This text was originally published 13 October, 2014 as part of the Wildlife Conservation Society’s WildView Photo Blog series.
It was the depths of winter in the southern Russian Far East, and I was making my way through the soft whiteness and open forest towards the Avvakumovka River on a morning hike. I stumbled over an unseen obstacle along the way; a log I assumed, but when I looked down was taken aback. There was a frozen salmon peeking out of the snow. I stared at it curiously. I was at least half a mile from the river: why had I just kicked a salmon? I continued on.
When I reached the river I understood. There were countless fish carcasses visible in the patches of open water; the remnants of a massive keta salmon run that had ascended the Avvakumovka River the autumn prior. And there were eagles everywhere: mostly white-tailed sea eagles, but also Steller’s sea eagles and the occasional golden eagle. They fought like siblings over the salmon carcasses: one bird would rise into the air with a dead fish, and three more would chase it. Occasionally a salmon was lost in the struggle, spiraling earthward and snagging in the fingers of forest canopy before reaching the ground.
By the end of that morning hike I had discovered a total of three salmon carcasses hanging from the trees; rags of bone twitching in the breeze.
This text was originally published 04 February, 2015 as part of the Wildlife Conservation Society’s WildView Photo Blog series.
Raccoon dogs are quirky beasts. Despite sharing an uncanny resemblance to the raccoons of North America they are in fact true dogs, and represent the surviving line of an ancient lineage now otherwise extinct. Given this distinctive pedigree, raccoon dogs exhibit behaviors atypical of other, more modern dogs and are unique among canids in their propensity to hibernate in winter. They also climb trees. Raccoon dogs are native to East Asia where they forage under cover of darkness and thicket eating just about anything they can, from berries to birds to fish.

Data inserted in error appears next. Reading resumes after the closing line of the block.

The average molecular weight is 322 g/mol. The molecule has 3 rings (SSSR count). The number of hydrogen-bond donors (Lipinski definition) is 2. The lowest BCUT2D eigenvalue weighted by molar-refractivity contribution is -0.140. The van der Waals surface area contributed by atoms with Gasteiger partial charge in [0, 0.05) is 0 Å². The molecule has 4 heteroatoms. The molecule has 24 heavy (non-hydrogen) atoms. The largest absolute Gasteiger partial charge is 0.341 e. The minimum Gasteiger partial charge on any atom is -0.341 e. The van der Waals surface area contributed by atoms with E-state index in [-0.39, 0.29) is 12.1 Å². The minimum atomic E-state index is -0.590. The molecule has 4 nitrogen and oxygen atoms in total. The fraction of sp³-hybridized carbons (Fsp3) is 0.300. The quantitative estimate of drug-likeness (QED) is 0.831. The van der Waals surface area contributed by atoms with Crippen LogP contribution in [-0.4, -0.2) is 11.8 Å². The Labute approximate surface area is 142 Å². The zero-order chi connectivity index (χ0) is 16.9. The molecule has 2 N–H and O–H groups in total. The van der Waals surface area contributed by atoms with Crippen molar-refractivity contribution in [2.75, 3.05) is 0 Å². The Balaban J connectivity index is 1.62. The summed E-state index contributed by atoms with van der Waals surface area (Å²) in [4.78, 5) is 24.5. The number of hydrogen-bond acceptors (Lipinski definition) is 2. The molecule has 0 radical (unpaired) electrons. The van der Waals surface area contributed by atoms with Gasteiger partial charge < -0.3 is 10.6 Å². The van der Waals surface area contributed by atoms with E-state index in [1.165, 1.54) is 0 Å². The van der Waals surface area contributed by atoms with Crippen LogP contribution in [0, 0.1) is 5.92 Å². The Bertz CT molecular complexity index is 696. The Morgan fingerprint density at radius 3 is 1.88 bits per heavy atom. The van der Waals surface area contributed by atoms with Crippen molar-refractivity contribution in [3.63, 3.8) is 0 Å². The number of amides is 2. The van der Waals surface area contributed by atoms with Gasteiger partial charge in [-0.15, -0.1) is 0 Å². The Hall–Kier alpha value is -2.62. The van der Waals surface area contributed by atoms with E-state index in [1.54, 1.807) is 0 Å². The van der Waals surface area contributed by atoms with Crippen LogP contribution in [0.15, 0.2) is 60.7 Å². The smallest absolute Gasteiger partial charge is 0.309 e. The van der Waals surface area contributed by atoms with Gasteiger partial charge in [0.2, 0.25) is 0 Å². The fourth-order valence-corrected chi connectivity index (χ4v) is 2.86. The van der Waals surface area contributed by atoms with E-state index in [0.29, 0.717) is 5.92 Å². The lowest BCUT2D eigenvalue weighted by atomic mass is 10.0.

This particular raccoon dog had been found as a small pup; alone and shivering next to the road on the outskirts of the village of Ternei in the southern Russian Far East. She was brought inside, warmed and fed, and over time grew too tame to safely release back into the wild. Rather, she became part of the family. Her love of fish became evident as, instead of hibernating in winter, she would accompany her human foster mother on ice fishing trips to the mouth of the Serebryanka River. Here, the brazen raccoon dog would snap up the flopping smelt pulled one after another from the darkness of an ice hole, while adjacent fishermen huddled on their tackle boxes, jiggled their lines, and stared at the spectacle with mouths agape.
This cabin in the Sikhote-Alin Biosphere Reserve, called Ust-Prokhodnaya, is not an easy place to get to. It is twenty-five kilometers down an overgrown wisp of a trail that first crosses the Sikhote-Alin divide then follows the flow of the Kolumbe River west, all the while weaving through an expansive larch bog. I arrived at Ust-Prokhodnaya drenched by sweat, caked in mud, and drawing a pulsing cloud of biting insects behind me through the warm afternoon air.
This is a lonely part of the reserve that sees humans a scant handful of times a year, and the tiger tracks I passed by the river and the bear skull closer to the cabin only underscored the wildness of that place. Consequently, I was taken aback when I pried the cabin door open and locked eyes with a man inside. He was sitting on a bench by the wood stove, clutching a rifle firmly on his lap. There was a brief, awkward pause—silent save the trills of lanceolated warblers outside—and then he lunged.
His motion, as it turned out, was more towards me than at me, and he leveled a hunched shoulder to push me aside then bolt for the forest. He disappeared among the green tangles of young larch on the far side of the clearing.
He was a poacher, and had been attracted to Ust-Prokhodnaya for the same reason I had: the nearby Kaplanov mineral licks. This natural phenomenon is a series of clearings concealed among the damp forest; open fields of thick, nutrient-laden mud that entice deer, elk, and moose. I was there to catch a glimpse of one of these animals; he was there to take home some meat.
That evening the sky opened to produce one of those summer rains that makes you get up, open the door, and silently absorb the sights, sounds, and aroma of the unfolding spectacle. As I watched puddles swell with water then spill into each other to form an ephemeral stream, I thought about the poacher. He was out there somewhere—this place was too remote for him to have escaped the storm—and he was likely huddled under a cliff lip or maybe a fallen tree, trying to stay dry and cursing his luck. Neither of us had found the solitude we expected from Ust-Prokhodnaya.